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3 active trials for Stigma

Promoting Reductions in Intersectional StigMa (PRISM) - GHANA

HIV prevalence among men with have sex with men (MSM) in Ghana is at least eight times higher than that of the general population (2%). MSM in Ghana face high levels of stigma due to HIV status (actual or perceived), same-sex behavior, and gender non-conformity. These stigmas are documented barriers to HIV prevention and treatment. In our preliminary work in Ghana (N=137), one-third of MSM had never been tested for HIV. This study is a randomized controlled trial to evaluate the feasibility, acceptability and estimate effect size of a multi-component, multi-level (organizational, interpersonal, and intrapersonal-level) intersectional stigma-reduction intervention to increase HIV testing frequency among MSM in Ghana where HIV, same-sex behavior and gender non-conformity are highly stigmatized. To date, stigma-reduction interventions in Ghana have focused on uni-level targets (e.g., health care facilities (HCFs)) and addressed one type of stigma (e.g., HIV), without engaging the intersectional character of the multiple stigmas that MSM encounter. Our specific aims are: to evaluate the feasibility and acceptability of a novel multi-component, multi-level intervention to address intersectional stigma. to estimate effect size of the intervention for scale up to a definitive efficacy trial. Our primary endpoint are: For MSM: HIV testing, intervention feasibility and acceptability For HCFs: intervention feasibility, acceptability and appropriateness Our secondary endpoints are: MSM: Intersectional stigma reduction HCF: Intersectional stigma reduction This study will combine three theory-based interventions that were previously implemented separately in Ghana for reducing stigma at HCF-level, increasing HIV testing at the peer group-level, and increasing peer social support at the individual-level. Convergence Framework will be used for combining interventions. The ADAPT-ITT framework guides our approach to enhancing the interventions' content on intersectional stigma. To achieve these aims a systematic adaptation that will be used to refine the individually developed HCF, peer- and individual-level interventions to produce a comprehensive multi-level intersectional stigma reduction intervention.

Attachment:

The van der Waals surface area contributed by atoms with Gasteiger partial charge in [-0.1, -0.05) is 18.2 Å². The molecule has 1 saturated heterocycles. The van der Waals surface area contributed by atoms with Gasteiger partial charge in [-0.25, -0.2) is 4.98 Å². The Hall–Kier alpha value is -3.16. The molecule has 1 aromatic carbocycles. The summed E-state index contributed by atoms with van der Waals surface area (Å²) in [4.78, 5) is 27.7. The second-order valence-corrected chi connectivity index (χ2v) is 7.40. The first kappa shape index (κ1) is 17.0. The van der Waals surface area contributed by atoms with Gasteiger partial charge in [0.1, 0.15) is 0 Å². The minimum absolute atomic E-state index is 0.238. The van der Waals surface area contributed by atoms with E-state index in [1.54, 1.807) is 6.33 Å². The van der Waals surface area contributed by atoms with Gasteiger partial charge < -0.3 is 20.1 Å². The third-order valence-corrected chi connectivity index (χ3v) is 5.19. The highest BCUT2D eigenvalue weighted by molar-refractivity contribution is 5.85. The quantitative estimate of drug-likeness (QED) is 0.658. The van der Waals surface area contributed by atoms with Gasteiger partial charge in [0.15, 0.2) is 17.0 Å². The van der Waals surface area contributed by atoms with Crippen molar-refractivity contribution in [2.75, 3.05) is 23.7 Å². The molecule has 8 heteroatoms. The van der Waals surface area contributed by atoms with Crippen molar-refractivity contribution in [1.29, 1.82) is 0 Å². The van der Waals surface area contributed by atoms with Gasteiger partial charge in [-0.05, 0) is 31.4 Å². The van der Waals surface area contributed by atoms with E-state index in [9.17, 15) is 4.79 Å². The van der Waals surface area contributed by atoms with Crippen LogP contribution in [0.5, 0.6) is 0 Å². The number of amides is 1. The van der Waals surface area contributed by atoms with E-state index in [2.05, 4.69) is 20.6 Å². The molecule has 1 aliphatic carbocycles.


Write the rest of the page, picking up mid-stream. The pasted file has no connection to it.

Start: October 2020